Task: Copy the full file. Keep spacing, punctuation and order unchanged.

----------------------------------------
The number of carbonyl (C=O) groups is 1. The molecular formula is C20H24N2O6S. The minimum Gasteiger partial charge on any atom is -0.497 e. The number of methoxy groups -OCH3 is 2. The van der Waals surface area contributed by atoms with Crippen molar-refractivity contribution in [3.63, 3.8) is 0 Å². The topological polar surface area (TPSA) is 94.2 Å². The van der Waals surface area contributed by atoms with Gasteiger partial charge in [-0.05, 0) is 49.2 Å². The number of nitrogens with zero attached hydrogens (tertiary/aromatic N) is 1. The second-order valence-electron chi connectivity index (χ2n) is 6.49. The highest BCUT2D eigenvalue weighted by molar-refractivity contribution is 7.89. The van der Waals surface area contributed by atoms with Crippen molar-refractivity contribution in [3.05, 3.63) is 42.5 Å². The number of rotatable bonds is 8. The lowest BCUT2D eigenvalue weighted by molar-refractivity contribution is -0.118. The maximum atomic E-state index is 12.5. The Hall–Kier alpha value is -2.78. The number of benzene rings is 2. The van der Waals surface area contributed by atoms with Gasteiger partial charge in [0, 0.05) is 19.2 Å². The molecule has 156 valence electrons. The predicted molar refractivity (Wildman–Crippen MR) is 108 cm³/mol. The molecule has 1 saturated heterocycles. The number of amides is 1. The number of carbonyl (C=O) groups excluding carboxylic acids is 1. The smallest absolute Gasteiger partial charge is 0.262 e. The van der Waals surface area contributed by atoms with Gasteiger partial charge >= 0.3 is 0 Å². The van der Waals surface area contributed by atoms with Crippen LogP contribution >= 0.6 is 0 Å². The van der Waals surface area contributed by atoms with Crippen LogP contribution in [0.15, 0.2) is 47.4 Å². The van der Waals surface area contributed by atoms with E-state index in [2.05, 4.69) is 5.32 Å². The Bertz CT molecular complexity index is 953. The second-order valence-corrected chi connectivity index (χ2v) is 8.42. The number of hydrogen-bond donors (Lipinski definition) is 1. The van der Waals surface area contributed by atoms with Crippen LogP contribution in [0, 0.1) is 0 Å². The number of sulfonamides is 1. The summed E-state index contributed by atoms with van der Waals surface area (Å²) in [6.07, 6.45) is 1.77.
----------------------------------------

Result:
The number of carbonyl (C=O) groups is 1. The molecular formula is C20H24N2O6S. The minimum Gasteiger partial charge on any atom is -0.497 e. The number of methoxy groups -OCH3 is 2. The van der Waals surface area contributed by atoms with Crippen molar-refractivity contribution in [3.63, 3.8) is 0 Å². The topological polar surface area (TPSA) is 94.2 Å². The van der Waals surface area contributed by atoms with Gasteiger partial charge in [-0.05, 0) is 49.2 Å². The number of nitrogens with zero attached hydrogens (tertiary/aromatic N) is 1. The second-order valence-electron chi connectivity index (χ2n) is 6.49. The highest BCUT2D eigenvalue weighted by molar-refractivity contribution is 7.89. The van der Waals surface area contributed by atoms with Crippen molar-refractivity contribution in [3.05, 3.63) is 42.5 Å². The number of rotatable bonds is 8. The lowest BCUT2D eigenvalue weighted by molar-refractivity contribution is -0.118. The maximum atomic E-state index is 12.5. The Hall–Kier alpha value is -2.78. The number of benzene rings is 2. The van der Waals surface area contributed by atoms with Gasteiger partial charge in [0, 0.05) is 19.2 Å². The molecule has 156 valence electrons. The predicted molar refractivity (Wildman–Crippen MR) is 108 cm³/mol. The molecule has 1 saturated heterocycles. The number of amides is 1. The number of carbonyl (C=O) groups excluding carboxylic acids is 1. The smallest absolute Gasteiger partial charge is 0.262 e. The van der Waals surface area contributed by atoms with Gasteiger partial charge >= 0.3 is 0 Å². The van der Waals surface area contributed by atoms with Crippen LogP contribution >= 0.6 is 0 Å². The van der Waals surface area contributed by atoms with Crippen LogP contribution in [0.15, 0.2) is 47.4 Å². The van der Waals surface area contributed by atoms with E-state index in [2.05, 4.69) is 5.32 Å². The Bertz CT molecular complexity index is 953. The second-order valence-corrected chi connectivity index (χ2v) is 8.42. The number of hydrogen-bond donors (Lipinski definition) is 1. The van der Waals surface area contributed by atoms with Crippen LogP contribution in [0, 0.1) is 0 Å². The number of sulfonamides is 1. The summed E-state index contributed by atoms with van der Waals surface area (Å²) in [6.07, 6.45) is 1.77.